Human rights and business ethics: Fashioning a new social contract [Book Review]

Journal of Business Ethics 27 (1-2):205 - 214 (2000)
This paper argues that widely accepted understanding of the respective responsibilities of business and government in the post war industrialized world can be traced back to a tacit social contract that emerged following the second world war. The effect of this contract was to assign responsibility for generating wealth to business and responsibility for ensuring the equitable sharing of wealth to governments. Without question, this arrangement has resulted in substantial improvements in the quality of life in the industrialized world in the intervening period. I argue that with advance of economic globalization and the growing power and influence of multi national corporations, this division of responsibilities is not longer viable or defensible. What is needed, fifty years after the United Nations Declaration of Human Rights, is a new social contract that shares responsibilities for human rights and related ethical responsibilities in a manner more in keeping with the vision captured by the post war Declaration. I conclude by suggesting some reasons for thinking that a new social contract may be emerging.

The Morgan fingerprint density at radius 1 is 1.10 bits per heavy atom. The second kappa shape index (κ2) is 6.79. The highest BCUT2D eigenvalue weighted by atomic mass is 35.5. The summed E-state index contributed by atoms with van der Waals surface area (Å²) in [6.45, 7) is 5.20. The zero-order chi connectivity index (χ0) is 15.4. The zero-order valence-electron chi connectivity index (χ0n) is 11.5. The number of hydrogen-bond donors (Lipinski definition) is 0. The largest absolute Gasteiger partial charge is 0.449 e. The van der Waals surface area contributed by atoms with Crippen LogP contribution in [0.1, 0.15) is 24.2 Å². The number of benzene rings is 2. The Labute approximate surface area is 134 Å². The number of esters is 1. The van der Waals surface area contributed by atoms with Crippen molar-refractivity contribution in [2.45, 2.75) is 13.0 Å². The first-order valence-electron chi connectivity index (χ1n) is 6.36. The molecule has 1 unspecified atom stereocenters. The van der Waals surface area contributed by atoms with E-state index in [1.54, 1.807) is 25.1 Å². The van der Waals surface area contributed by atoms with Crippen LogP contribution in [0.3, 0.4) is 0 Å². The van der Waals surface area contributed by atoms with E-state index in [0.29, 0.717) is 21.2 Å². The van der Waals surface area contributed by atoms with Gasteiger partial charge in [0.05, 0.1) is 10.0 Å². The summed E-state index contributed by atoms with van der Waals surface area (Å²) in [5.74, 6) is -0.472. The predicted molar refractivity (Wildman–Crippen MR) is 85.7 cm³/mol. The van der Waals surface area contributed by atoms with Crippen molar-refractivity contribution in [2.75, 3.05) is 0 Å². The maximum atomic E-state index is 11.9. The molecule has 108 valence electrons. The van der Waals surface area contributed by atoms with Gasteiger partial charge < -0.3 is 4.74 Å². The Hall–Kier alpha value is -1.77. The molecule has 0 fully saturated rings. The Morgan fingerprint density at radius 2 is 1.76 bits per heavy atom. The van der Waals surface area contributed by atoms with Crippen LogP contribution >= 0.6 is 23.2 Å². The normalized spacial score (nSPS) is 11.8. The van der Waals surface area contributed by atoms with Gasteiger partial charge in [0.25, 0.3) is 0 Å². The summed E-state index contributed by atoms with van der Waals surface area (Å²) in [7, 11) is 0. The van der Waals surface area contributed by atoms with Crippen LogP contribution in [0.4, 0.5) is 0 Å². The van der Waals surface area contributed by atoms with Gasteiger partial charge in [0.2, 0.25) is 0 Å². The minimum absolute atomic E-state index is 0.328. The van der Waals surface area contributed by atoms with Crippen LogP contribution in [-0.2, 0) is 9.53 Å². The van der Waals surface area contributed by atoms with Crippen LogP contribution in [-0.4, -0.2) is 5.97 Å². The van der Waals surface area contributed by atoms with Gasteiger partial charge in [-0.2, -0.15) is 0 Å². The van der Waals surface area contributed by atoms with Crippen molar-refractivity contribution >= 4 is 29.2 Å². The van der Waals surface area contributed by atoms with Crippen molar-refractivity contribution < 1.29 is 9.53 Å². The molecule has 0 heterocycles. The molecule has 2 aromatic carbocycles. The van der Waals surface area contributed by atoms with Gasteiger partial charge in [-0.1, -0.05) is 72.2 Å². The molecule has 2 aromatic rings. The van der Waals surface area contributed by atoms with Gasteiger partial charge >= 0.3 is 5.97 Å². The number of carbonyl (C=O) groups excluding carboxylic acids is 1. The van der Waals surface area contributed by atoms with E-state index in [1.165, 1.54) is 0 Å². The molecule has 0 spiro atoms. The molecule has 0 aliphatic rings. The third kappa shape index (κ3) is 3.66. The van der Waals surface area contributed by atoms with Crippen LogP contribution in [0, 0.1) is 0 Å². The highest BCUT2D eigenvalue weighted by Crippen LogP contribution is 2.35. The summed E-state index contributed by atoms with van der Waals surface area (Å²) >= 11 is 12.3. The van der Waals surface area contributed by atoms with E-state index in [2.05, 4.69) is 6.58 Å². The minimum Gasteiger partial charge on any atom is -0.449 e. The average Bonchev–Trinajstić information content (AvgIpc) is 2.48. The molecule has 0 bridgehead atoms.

Keywords corporate social responsibility  ethics  globalization  government  human rights  social contract  U.N. Declaraton of Human Rights
Categories (categorize this paper)
 Save to my reading list
Follow the author(s)
My bibliography
Export citation
Find it on Scholar
Edit this record
Mark as duplicate
Revision history Request removal from index
Download options
PhilPapers Archive

Upload a copy of this paper     Check publisher's policy on self-archival     Papers currently archived: 22,570
External links
Setup an account with your affiliations in order to access resources via your University's proxy server
Configure custom proxy (use this if your affiliation does not provide a proxy)
Through your library
References found in this work BETA

No references found.

Add more references

Citations of this work BETA

View all 19 citations / Add more citations

Similar books and articles

Monthly downloads

Added to index


Total downloads

100 ( #43,498 of 1,938,465 )

Recent downloads (6 months)

4 ( #159,600 of 1,938,465 )

How can I increase my downloads?

My notes
Sign in to use this feature

Start a new thread
There  are no threads in this forum
Nothing in this forum yet.